“A resort is a sterile environment with very little contact with the community,” he says. “I would rather be outside and experience more of the local flavor.”
The Jekabsons chose Naples because they love being by the water. Mr Jekabsons brought his metal detector to comb the beach and the couple spent a day exploring Marco Island.
In addition to HomeExchange, the Jekabsons are also registered with People Like Us, which he says started a few years ago, and Affordable Travel Club, which he describes as an informal bed and breakfast with a $20 fee. by night.
Ms Farren says there are nearly 20 properties in Naples listed on the Home-Exchange website.
Chris Benson lives in Kansas City but recently purchased a home in Naples to use primarily for short-term rentals and home exchanges.
“I think HomeExchange is a great program because you can exchange your property for properties all over the world,” Benson says. “It opens up opportunities.” He enjoyed having access to places not open to the general public, such as the house in Belize he stayed at over Christmas and New Years.
“I wouldn’t have been able to enjoy Belize the same way if I hadn’t made the exchange,” he says, noting that there is no shortage of services such as daily housekeeping at a hotel.
He went to Maui on a home exchange and recently booked a trip to Costa Rica through the program.
Sharon Ohlsen and her husband, John Haylock, own homes in Naples and Vancouver, living seasonally in both.
They offer exchanges both at home and say people around the world are equally interested in both places.
Ms. Ohlsen says many people who swap her home to Naples take an airboat ride through the Everglades or head to Miami for a day or two.
Home swappers since 2014, the Ohlsens have made about fifteen exchanges. They have been to Australia, New Zealand, Mo’orea near French Polynesia, and several locations in the United States and Canada. They often invite friends over to join them, and they even become friends with the people they trade with.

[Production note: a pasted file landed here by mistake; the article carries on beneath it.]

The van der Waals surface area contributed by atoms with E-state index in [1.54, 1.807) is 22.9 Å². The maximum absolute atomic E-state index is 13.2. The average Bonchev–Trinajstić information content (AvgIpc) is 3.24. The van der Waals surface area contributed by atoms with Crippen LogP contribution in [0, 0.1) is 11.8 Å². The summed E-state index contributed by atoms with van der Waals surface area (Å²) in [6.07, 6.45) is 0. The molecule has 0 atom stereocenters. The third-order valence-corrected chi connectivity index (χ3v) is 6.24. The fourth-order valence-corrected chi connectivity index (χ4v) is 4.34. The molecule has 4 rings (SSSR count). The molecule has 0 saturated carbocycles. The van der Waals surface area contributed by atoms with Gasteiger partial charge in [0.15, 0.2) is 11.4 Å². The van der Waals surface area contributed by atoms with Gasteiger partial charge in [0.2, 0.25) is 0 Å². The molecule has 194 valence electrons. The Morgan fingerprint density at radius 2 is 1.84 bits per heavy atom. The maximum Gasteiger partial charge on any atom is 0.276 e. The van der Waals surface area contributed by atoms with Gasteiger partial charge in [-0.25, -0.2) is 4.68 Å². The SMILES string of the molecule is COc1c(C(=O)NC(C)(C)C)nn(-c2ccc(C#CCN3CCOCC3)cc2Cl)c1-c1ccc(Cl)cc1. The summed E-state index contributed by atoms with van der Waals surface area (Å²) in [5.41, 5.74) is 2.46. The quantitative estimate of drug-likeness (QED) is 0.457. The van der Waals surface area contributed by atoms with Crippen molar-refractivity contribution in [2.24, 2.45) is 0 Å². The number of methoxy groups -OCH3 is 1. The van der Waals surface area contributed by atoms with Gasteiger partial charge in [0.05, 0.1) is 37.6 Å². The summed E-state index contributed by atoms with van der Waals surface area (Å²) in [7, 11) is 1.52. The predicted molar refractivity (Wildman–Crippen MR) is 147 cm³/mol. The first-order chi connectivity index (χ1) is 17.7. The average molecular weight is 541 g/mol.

“Savings are key,” Ms. Ohlsen says, “but you also meet some really good people.”
In Tauranga, New Zealand, the owners of the exchange property were staying in their motorhome at a nearby campsite.
“We invited them to a cocktail party at their house,” laughs Ms Ohlsen. This couple then visited Ms Ohlsen and her husband in Vancouver, staying at their home.
Ms. Ohlsen offers these tips for successful home exchanges:
¦ It helps to be an organized person.
¦ Read reviews people have left about a property or owners.
¦ Complete a home exchange agreement for each home exchange rather than relying solely on an email conversation.
¦ Ask for photo ID and proof that the person owns the property they are exchanging; provide the same.
¦ Securing sentimental or valuable personal items; some exchangers leave these items with a relative or friend during an exchange.
¦ By email, introduce the home exchangers to your neighbours. This allows someone to help them in an emergency, but also lets people know someone is watching them.
¦ Leave a hostess gift such as a meat and cheese platter or drinks in the refrigerator for guests arriving after a long day of travel. ¦